Hi from England
I've just joined theforum and just for the record, I'm number 58,870.
I grew up as an analog photographer. You had Hobson's choice when I was a child in the 1960's. You used 35mm or 127 or 120 or whatever, but it was all film.
I can't remember how old I was when I took my first picture (probably between 6 and 8years old), but I remember that it was on Weymouth seafront on the south coast of England. The camera was a black plastic affair made by Kodak. I distinctly remember the yellow backing paper as I watched my father loading it and from memory, I think it was a Brownie 127. This wasn't my first introduction to cameras though. The first object I recognised as a camera was my father's Zeiss Ikoflex TLR and as a child, I used to play with a Mycro IIIa, which I still have in good condition. At 14 I started taking pictures on a regular basis using Praktika MTL3. I was heavily into Kodak Ektachrome in those days. I'd always wanted an Olympus OM2 but couldn't afford it so I had to settle for a lower priced camera instead. So one day, my father and I went into Great Western Cameras in Swindon (UK) and bought a Cosina CSR each. I still have them. They have consecutive serial numbers.
That was it for the next 22 years until I bought a Nikon Pronea S. I took it back to the shop because it wouldn't focus when I turned the focus ring. The assistant switched it on and pressed the shutter button lightly. It made a sort of 'zap' noise and focussed straight away. I'd been turning the zoom ring! :redface: Welcome to the world of autofocus.
The Pronea and the Cosina went to the Lake District together, but soon after, I bought a Nikon (F55 I believe), whilst my father had already got heavily into digital. Early in December 2002 he bought an Olympus Camedia C-750 digital. In January 2003 he died. In the morning, my mother pushed the Olympus into my hand and said, 'that's yours'. We went to the coast for the day to make us less miserable and on January 5th2003 I took my first digital photograph of the sunset over the Severn estuary. This is the only photograph I have in commercial use.
I still have the Camedia and having inherited them, the Mycro, both Cosinas and my father's Zeiss Ikoflex. But with time, in 2007 to be exact, I bought a refurbished Canon EOS 20D and was digital from then until last month I bought the Olympus OM2 I had always wanted.
So why the return tofilm?
Firstly DSLRs have a tendency to be heavy and I occasionally, these days, I get knee trouble. Film equipment is often lighter. I'd like a little Olympus OM-D but I just can't afford one right at the moment.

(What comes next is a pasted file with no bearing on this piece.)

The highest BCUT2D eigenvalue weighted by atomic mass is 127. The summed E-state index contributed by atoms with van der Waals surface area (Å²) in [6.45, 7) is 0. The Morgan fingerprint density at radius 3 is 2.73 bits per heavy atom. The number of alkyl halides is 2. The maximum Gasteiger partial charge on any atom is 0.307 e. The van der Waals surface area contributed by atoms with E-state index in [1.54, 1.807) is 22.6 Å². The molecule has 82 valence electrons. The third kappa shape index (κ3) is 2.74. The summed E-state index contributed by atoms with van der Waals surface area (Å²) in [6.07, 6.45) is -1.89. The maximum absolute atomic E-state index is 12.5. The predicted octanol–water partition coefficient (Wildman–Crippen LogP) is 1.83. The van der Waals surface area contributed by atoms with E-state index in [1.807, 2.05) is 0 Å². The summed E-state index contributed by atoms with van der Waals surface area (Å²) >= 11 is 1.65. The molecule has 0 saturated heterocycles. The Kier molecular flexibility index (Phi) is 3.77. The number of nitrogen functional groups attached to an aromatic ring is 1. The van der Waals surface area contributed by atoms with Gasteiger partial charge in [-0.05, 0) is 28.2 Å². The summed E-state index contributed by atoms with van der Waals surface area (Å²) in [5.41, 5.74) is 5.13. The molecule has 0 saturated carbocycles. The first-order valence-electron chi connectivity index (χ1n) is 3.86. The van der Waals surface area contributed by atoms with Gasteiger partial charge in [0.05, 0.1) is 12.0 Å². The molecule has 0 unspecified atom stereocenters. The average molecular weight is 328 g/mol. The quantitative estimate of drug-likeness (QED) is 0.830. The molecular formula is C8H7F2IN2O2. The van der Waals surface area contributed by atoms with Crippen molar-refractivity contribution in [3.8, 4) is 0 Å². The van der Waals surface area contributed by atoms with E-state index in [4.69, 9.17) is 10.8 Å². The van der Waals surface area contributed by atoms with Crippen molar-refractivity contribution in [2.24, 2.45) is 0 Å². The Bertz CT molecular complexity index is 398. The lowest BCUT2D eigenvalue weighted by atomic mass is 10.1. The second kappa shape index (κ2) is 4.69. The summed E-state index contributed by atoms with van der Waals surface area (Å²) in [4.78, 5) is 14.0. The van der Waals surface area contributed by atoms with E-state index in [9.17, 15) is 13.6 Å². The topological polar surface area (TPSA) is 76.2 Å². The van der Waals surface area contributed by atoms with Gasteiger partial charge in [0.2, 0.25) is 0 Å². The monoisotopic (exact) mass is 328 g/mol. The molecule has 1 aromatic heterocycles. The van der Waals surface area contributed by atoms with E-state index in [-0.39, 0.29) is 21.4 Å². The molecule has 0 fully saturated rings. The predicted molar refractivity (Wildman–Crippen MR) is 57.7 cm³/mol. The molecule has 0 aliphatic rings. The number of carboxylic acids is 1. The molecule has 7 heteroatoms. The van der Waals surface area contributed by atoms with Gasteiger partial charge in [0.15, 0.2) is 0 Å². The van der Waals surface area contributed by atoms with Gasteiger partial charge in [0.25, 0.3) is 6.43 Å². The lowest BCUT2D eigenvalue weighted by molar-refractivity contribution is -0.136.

Secondly, I can have all the benefit's of full frame photography for a fraction of the cost of a full frame digital. In fact, it would take me nine years to fund a Canon EOS 5D from savings on film and processing at current UK prices!
But most important is this. I remember looking at some old colour photographs and thinking 'digital could never do this'. I like the way film boosts colours. Don't get me wrong, I'm not anti-digital. Digital colour accuracy is phenomenal and it's low light performance even more so. But somehow digital images just lack the sensuality of film.
Even so, later in the year I hope to get that Olympus OM-D to go with the OM2.
But in this household, film is back and back to stay.
Welcome to APUG from another Chris!
Chris - hello and welcome to APUG from western New England!! :D
Welcome to APUG Chris! Enjoyed reading your background of film!
Hi #58,870, and welcome. Does everyone have a number?
Hello Chris and a warm welcome to APUG!
I am not a number. I am a free man.
Originally Posted by SkipA
Hi Chris, and welcome from the other side of the country - You'll find a wealth of talent and knowledge here, so never be afraid of asking a question.
So you did recover from the Degree Absolute, Number Six. Bravo!
Originally Posted by paul_c5x4
Not a totally different to my own experience. I too was a child in the 60's. I too have a C750 (which incidentally has a great lens) And just like you I now shoot olympus, ummm 1 x OM1 and 3 x OM2, but hey, they're cheap now! Yes, I shoot colour and have then developed and scanned at a lab (photo express in Hull - £4.50 per film for D&S at 6Mp), but I've also now got my own darkroom. At first I thought I would never do this, but I can tell you, it is worth the effort to set up. Taking B&W and then developing and printing yourself puts the image totally under your control. If your OM2 needs a service, Mike Spencer at Camerarepairs-R-Us is the man. Happy shooting!!